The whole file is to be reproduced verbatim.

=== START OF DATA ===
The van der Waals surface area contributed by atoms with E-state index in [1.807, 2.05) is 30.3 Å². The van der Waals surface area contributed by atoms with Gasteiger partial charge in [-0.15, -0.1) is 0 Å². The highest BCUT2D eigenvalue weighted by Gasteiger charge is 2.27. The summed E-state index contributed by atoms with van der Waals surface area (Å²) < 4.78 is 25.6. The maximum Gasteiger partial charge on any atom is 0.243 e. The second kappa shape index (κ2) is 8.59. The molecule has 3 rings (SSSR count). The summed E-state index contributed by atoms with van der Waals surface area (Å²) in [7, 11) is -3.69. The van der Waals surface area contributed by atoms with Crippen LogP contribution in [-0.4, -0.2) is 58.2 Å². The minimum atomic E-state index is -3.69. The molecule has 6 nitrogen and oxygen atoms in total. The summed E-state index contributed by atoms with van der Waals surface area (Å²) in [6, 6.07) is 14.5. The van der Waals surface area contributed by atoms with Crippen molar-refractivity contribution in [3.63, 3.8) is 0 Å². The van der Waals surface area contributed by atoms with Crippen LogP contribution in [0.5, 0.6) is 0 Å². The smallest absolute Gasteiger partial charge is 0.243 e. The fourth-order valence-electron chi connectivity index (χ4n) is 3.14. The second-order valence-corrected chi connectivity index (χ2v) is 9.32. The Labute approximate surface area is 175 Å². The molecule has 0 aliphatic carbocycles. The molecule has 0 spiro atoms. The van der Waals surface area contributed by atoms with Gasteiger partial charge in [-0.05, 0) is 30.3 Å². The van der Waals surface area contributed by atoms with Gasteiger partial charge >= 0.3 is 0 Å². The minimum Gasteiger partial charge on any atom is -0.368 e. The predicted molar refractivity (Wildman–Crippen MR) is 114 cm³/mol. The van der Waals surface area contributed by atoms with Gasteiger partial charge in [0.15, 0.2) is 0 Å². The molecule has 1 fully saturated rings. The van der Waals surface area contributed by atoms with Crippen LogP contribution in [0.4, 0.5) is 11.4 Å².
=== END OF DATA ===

The van der Waals surface area contributed by atoms with E-state index in [1.807, 2.05) is 30.3 Å². The van der Waals surface area contributed by atoms with Gasteiger partial charge in [-0.15, -0.1) is 0 Å². The highest BCUT2D eigenvalue weighted by Gasteiger charge is 2.27. The summed E-state index contributed by atoms with van der Waals surface area (Å²) < 4.78 is 25.6. The maximum Gasteiger partial charge on any atom is 0.243 e. The second kappa shape index (κ2) is 8.59. The molecule has 3 rings (SSSR count). The summed E-state index contributed by atoms with van der Waals surface area (Å²) in [7, 11) is -3.69. The van der Waals surface area contributed by atoms with Crippen LogP contribution in [-0.4, -0.2) is 58.2 Å². The minimum atomic E-state index is -3.69. The molecule has 6 nitrogen and oxygen atoms in total. The summed E-state index contributed by atoms with van der Waals surface area (Å²) in [6, 6.07) is 14.5. The van der Waals surface area contributed by atoms with Crippen molar-refractivity contribution in [3.63, 3.8) is 0 Å². The van der Waals surface area contributed by atoms with Crippen LogP contribution in [0.5, 0.6) is 0 Å². The smallest absolute Gasteiger partial charge is 0.243 e. The fourth-order valence-electron chi connectivity index (χ4n) is 3.14. The second-order valence-corrected chi connectivity index (χ2v) is 9.32. The Labute approximate surface area is 175 Å². The molecule has 0 aliphatic carbocycles. The molecule has 0 spiro atoms. The van der Waals surface area contributed by atoms with Gasteiger partial charge in [-0.05, 0) is 30.3 Å². The van der Waals surface area contributed by atoms with Gasteiger partial charge >= 0.3 is 0 Å². The minimum Gasteiger partial charge on any atom is -0.368 e. The predicted molar refractivity (Wildman–Crippen MR) is 114 cm³/mol. The van der Waals surface area contributed by atoms with Gasteiger partial charge in [0.15, 0.2) is 0 Å². The molecule has 1 fully saturated rings. The van der Waals surface area contributed by atoms with Crippen LogP contribution in [0.4, 0.5) is 11.4 Å².